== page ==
All of this inexperience puts more pressure on MCW to develop into a leader on the court. He will be expected to facilitate the explosiveness of Antetokounmpo, take advantage of the low post scoring of Monroe and outside shooting of Middleton, all while trying to figure out his jump shot. It's good for the 23-year-old point guard that he has a future Hall-of-Fame point guard in Kidd showing him the ropes because the Bucks desperately need him to improve his overall efficiency. MCW carried a -8.2 nERD rating, good for third-worst in the NBA last season.
Not all of the offensive burden will fall on Carter-Williams' shoulders, however. After his 22-point, 8-rebound performance in the NBA exhibition game in Africa, Antetokounmpo caught the eye of NBA fans for something other than his name. Although only an exhibition, the "Greek Freak" showed explosiveness and the outside shooting potential desperately needed by the Bucks. Antetokounmpo appears poised to become the first All-Star in Milwaukee since Michael Redd in 2004. It is not a matter of if, but when, it will happen. That's how high his talent level appears to be.
The projected starting lineup of Carter-Williams, Middleton, Antetokounmpo, Parker, and Monroe is also one of, if not, the tallest in the league at an average height of 6'9". This length coupled with bench options John Henson, O.J. Mayo, and Vasquez gives coach Kidd a crazy number of combinations he can roll out at any time creating unheard of matchup nightmares for opposing coaches.
Kidd already toyed with the idea of playing Antetokounmpo at the point (who wouldn't want to see that?), and now general manager John Hammond has talked about playing Giannis at the five spot. This lineup flexibility may be more important early in the season as the Bucks bring Parker back slowly from his December ACL tear.
Hammond has already said the organization will be very cautious with the 20-year-old's minutes, as they do not want to derail the sophomore's career with another injury. If Milwaukee is to climb higher in the standings this season, they cannot afford Parker to miss any substantial time.
Depth at power forward represents one of the biggest weaknesses for the Bucks. While Antetokounmpo has the length to fill in at the four spot, he is not an ideal replacement. Neither is Middleton, even though he did play nearly 70 percent of his minutes last season in the frontcourt. If Parker is limited early on in the year, Henson could jump in at center while shifting Monroe to power forward.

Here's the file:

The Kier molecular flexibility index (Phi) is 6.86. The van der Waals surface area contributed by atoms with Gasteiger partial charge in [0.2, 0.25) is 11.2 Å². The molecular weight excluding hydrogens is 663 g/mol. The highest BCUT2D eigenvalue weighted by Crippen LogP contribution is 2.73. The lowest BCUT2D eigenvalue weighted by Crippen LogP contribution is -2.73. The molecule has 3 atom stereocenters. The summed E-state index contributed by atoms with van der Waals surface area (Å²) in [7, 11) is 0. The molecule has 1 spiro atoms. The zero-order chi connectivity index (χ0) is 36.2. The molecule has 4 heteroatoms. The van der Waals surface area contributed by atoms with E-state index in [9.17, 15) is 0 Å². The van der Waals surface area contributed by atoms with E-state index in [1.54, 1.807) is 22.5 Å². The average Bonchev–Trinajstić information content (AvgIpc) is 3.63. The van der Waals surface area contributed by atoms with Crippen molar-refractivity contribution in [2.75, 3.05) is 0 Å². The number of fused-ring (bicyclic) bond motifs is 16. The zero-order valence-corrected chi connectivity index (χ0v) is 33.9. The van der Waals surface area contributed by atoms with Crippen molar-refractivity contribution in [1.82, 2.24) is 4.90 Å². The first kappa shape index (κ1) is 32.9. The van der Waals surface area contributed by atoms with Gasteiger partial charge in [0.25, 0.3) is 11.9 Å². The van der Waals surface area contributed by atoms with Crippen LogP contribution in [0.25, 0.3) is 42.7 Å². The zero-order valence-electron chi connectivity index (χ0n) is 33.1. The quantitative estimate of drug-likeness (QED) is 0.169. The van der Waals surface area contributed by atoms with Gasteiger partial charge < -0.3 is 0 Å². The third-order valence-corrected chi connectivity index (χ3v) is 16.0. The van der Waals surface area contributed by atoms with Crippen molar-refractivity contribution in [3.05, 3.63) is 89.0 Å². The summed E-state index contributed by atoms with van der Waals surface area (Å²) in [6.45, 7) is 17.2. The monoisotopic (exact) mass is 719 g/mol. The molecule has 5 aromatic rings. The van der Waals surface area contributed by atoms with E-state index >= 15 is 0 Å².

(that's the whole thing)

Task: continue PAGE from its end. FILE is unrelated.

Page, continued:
One thing we can count on from the Bucks this year is defense. Their youthful energy coupled with their ridiculously long arms clogged passing lanes and naturally led them to be one of the better defensive teams last year. They finished tops in the East in Defensive Rating and eighth in points allowed last year. The addition of Monroe should help boost their weak rebounding numbers, too. They were 25th out of 30 teams in defensive rebounds per game.
The Bucks fully expect to return to the playoffs next season, and why shouldn't they? They have one of the youngest, most exciting rosters in the league. They brought in a big-time free agent to address their weaknesses. They also play in the weaker conference, albeit Milwaukee does reside in what will likely be the NBA's second toughest division (behind the insane Southwest) with Eastern Conference favorites Cleveland and Chicago.
All told, their inexperience will likely be what holds them back from joining the upper tier of Eastern Conference teams this year.
Last year, the team finished with a nERD score of 50.1, which indicates the percentage of games they should have expected to win. That was about as league-average as could be (though it ranked sixth-best in the East). Considering that they actually had a negative nERD offseason in addition to the youth and inexperience, it would be hasty to chalk them up as one of the East's absolute best squads. Still, compared to the conference's non-elite teams, the Bucks should be in great shape getting back to the postseason.
While a mid-to-low playoff seed may seem like a disappointment, the fact remains: as one of the youngest teams in the NBA, the Bucks are primed for a prosperous future.
It may take another year or two to develop into one of the powerhouses in the East. But if all goes well, that is exactly where Milwaukee is headed.